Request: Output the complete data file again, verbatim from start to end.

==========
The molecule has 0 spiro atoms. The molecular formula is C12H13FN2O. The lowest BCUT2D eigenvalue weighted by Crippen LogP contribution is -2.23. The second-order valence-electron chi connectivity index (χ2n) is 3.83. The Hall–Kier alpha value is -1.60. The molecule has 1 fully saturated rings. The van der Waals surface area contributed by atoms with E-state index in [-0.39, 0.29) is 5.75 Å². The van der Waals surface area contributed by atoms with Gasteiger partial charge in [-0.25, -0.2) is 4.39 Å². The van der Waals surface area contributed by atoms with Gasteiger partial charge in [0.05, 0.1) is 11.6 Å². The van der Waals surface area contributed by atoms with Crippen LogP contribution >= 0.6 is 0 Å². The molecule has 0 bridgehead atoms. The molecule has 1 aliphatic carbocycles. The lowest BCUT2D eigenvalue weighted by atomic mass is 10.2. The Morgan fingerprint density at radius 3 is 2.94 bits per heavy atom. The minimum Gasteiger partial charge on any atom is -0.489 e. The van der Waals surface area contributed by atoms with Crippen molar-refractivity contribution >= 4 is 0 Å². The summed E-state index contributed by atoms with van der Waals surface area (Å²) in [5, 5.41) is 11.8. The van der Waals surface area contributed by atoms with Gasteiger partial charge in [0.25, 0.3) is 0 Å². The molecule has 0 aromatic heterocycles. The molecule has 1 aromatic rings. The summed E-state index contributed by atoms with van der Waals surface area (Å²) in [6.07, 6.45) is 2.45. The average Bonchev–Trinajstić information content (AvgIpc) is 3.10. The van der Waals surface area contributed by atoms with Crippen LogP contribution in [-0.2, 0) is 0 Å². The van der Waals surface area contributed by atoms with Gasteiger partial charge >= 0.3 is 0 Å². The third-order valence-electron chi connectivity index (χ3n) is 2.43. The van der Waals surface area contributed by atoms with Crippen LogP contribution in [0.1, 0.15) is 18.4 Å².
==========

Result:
The molecule has 0 spiro atoms. The molecular formula is C12H13FN2O. The lowest BCUT2D eigenvalue weighted by Crippen LogP contribution is -2.23. The second-order valence-electron chi connectivity index (χ2n) is 3.83. The Hall–Kier alpha value is -1.60. The molecule has 1 fully saturated rings. The van der Waals surface area contributed by atoms with E-state index in [-0.39, 0.29) is 5.75 Å². The van der Waals surface area contributed by atoms with Gasteiger partial charge in [-0.25, -0.2) is 4.39 Å². The van der Waals surface area contributed by atoms with Gasteiger partial charge in [0.05, 0.1) is 11.6 Å². The van der Waals surface area contributed by atoms with Crippen LogP contribution >= 0.6 is 0 Å². The molecule has 0 bridgehead atoms. The molecule has 1 aliphatic carbocycles. The lowest BCUT2D eigenvalue weighted by atomic mass is 10.2. The Morgan fingerprint density at radius 3 is 2.94 bits per heavy atom. The minimum Gasteiger partial charge on any atom is -0.489 e. The van der Waals surface area contributed by atoms with Crippen molar-refractivity contribution >= 4 is 0 Å². The summed E-state index contributed by atoms with van der Waals surface area (Å²) in [5, 5.41) is 11.8. The van der Waals surface area contributed by atoms with Gasteiger partial charge in [0.25, 0.3) is 0 Å². The molecule has 0 aromatic heterocycles. The molecule has 1 aromatic rings. The summed E-state index contributed by atoms with van der Waals surface area (Å²) in [6.07, 6.45) is 2.45. The average Bonchev–Trinajstić information content (AvgIpc) is 3.10. The van der Waals surface area contributed by atoms with Crippen LogP contribution in [-0.2, 0) is 0 Å². The van der Waals surface area contributed by atoms with Gasteiger partial charge >= 0.3 is 0 Å². The third-order valence-electron chi connectivity index (χ3n) is 2.43. The van der Waals surface area contributed by atoms with Crippen LogP contribution in [0.1, 0.15) is 18.4 Å².